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iPhone interest said to be larger than market anticipates

A survey conducted last month by investment bank Morgan Stanley found that interest in Apple's upcoming iPhone is much larger than the market currently anticipates, driving the firm to raise its estimates for the Cupertino-based iPod maker through 2007.

The survey of 2,500 US consumers revealed that more people are interested in buying an iPhone than the combined number of people who already own or are planning to buy a similar high-end device in the next twelve months.

"In keeping with our iPod 'halo effect' thesis, Apple’s brand reputation is the largest driver of this interest, and the survey results suggest iPhone demand could increase even more if Apple successfully expands awareness of the product, broadens the iPhone product portfolio, extends to other carriers, or offers service contract or product discounts," analyst Kathryn Huberty wrote in a note to clients.

Huberty said that with the high-end device market clearly growing, iPhone is well positioned to disrupt potential market shares, placing service providers with limited lock-in and a younger customer base at the most risk of share losses to Cingular.

According to the survey results, demand for the new Apple communications device will stem from two primary sources: consumers who own or plan to buy a high-end device (HED) and those that are already amongst Apple’s existing customer base.

"Our survey shows that those who already own/plan to buy a HED are 12 times as likely to purchase an iPhone as people who neither own/plan to buy a HED nor own any Apple product," Huberty wrote. "Respondents that don’t own a HED but do own an Apple product are 13 times as likely to purchase the iPhone as people who neither own/plan to buy a HED nor own any Apple product."

Supplementing the survey findings with some assumptions, the analyst said she now expects Apple to sell roughly 8 million iPhones over the next twelve months, up from her previous forecast of 6 million. At the same time, however, she lowered her 2007 calendar year iPod unit estimates to account for a 48 percent iPod cannibalization rate implied by the iPhone survey, which is slightly higher than the 33 percent she had forecast.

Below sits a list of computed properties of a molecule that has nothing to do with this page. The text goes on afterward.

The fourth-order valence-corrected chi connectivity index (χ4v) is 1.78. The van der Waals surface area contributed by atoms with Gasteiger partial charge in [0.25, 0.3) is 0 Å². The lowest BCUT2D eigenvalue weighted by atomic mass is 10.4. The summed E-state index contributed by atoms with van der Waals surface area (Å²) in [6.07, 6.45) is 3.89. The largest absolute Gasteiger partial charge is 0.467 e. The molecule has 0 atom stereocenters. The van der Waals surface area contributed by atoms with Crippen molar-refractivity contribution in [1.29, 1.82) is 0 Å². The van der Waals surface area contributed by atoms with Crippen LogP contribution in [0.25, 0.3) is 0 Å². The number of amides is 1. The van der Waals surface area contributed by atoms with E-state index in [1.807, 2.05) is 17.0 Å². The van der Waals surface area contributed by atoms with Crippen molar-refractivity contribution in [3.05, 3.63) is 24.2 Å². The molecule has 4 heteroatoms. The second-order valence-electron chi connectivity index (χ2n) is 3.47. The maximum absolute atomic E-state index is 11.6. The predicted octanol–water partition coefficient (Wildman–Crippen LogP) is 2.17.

Examining potential for additional iPhone upside, Huberty noted a direct correlation between consumers’ iPhone awareness and the level of 'extreme interest' in purchasing an iPhone evidenced by her firm's survey results.

"Only 18 percent of the 2,500 total respondents had 'heard a lot about the iPhone and its features' at the time of our survey, followed by 36 percent who had 'heard of iPhone but did not know much about it', and 45 percent who had 'never heard of an iPhone,' she explained. "The level of extreme interest in iPhone was 20 percent, 5 percent, and 3 percent, respectively, for these subgroups."

Huberty added that Apple's recent settlement with Cisco affords it the opportunity to aggressively market iPhone and increase awareness, which she expects will help drive interest levels higher.

Meanwhile, the analyst believes there is a 'high likelihood' Apple will expand its iPhone portfolio over the next twelve months to help address some of the existing barriers to adoption, such as the high cost of the device and inflexible wireless carrier contract pricing.

"We believe Apple will introduce new, lower-priced iPhones in late 2007 or 2008, making the product more attractive to a wider range of users," she wrote, noting her view that the $200-$300 range would represent the "sweet spot" for mass adoption. "We also believe Cingular and Apple have discussed creative contract pricing which would also put an upward bias on our current model."

A meaningful discount to service contract pricing on the part of Cingular could increase her firm's iPhone forecast by 70 percent," she added.

Following its iPhone survey, Morgan Stanley is forecasting Apple to earn $3.62 per share during the 2007 calendar year, up $0.43 from its previous estimates of $3.18. The firm also bumped revenue and gross margin estimates by $561,000 and 1.9 percent, respectively, to $25.71 million and 30.8 percent. iPod unit forecasts were reduced by the aforementioned 1.5 million figure to roughly 45 million units, while the firm made no change to its 2007 Mac unit estimates of 6.297 million.

"We’d be buyers of Apple on incremental revenue and operating leverage," Huberty told clients. "We believe the market is underestimating the likely success of iPhone."